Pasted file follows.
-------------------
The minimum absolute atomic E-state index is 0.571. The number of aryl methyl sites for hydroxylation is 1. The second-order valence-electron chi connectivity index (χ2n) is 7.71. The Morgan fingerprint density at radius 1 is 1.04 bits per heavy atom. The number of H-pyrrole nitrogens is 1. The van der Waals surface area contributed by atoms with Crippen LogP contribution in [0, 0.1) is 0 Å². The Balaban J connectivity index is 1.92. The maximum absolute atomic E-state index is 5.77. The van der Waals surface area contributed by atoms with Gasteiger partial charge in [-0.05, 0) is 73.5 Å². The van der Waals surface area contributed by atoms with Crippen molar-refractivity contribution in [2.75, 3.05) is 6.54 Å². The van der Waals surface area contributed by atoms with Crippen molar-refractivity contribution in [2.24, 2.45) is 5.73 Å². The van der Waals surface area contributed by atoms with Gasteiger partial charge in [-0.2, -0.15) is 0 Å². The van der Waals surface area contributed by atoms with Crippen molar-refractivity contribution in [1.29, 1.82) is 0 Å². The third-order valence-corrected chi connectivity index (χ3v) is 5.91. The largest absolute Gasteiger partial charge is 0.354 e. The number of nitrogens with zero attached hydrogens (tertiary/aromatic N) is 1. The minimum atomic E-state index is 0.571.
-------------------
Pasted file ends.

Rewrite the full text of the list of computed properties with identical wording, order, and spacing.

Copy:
The minimum absolute atomic E-state index is 0.571. The number of aryl methyl sites for hydroxylation is 1. The second-order valence-electron chi connectivity index (χ2n) is 7.71. The Morgan fingerprint density at radius 1 is 1.04 bits per heavy atom. The number of H-pyrrole nitrogens is 1. The van der Waals surface area contributed by atoms with Crippen LogP contribution in [0, 0.1) is 0 Å². The Balaban J connectivity index is 1.92. The maximum absolute atomic E-state index is 5.77. The van der Waals surface area contributed by atoms with Gasteiger partial charge in [-0.05, 0) is 73.5 Å². The van der Waals surface area contributed by atoms with Crippen molar-refractivity contribution in [2.75, 3.05) is 6.54 Å². The van der Waals surface area contributed by atoms with Crippen molar-refractivity contribution in [2.24, 2.45) is 5.73 Å². The van der Waals surface area contributed by atoms with Gasteiger partial charge in [-0.2, -0.15) is 0 Å². The van der Waals surface area contributed by atoms with Crippen molar-refractivity contribution in [1.29, 1.82) is 0 Å². The third-order valence-corrected chi connectivity index (χ3v) is 5.91. The largest absolute Gasteiger partial charge is 0.354 e. The number of nitrogens with zero attached hydrogens (tertiary/aromatic N) is 1. The minimum atomic E-state index is 0.571.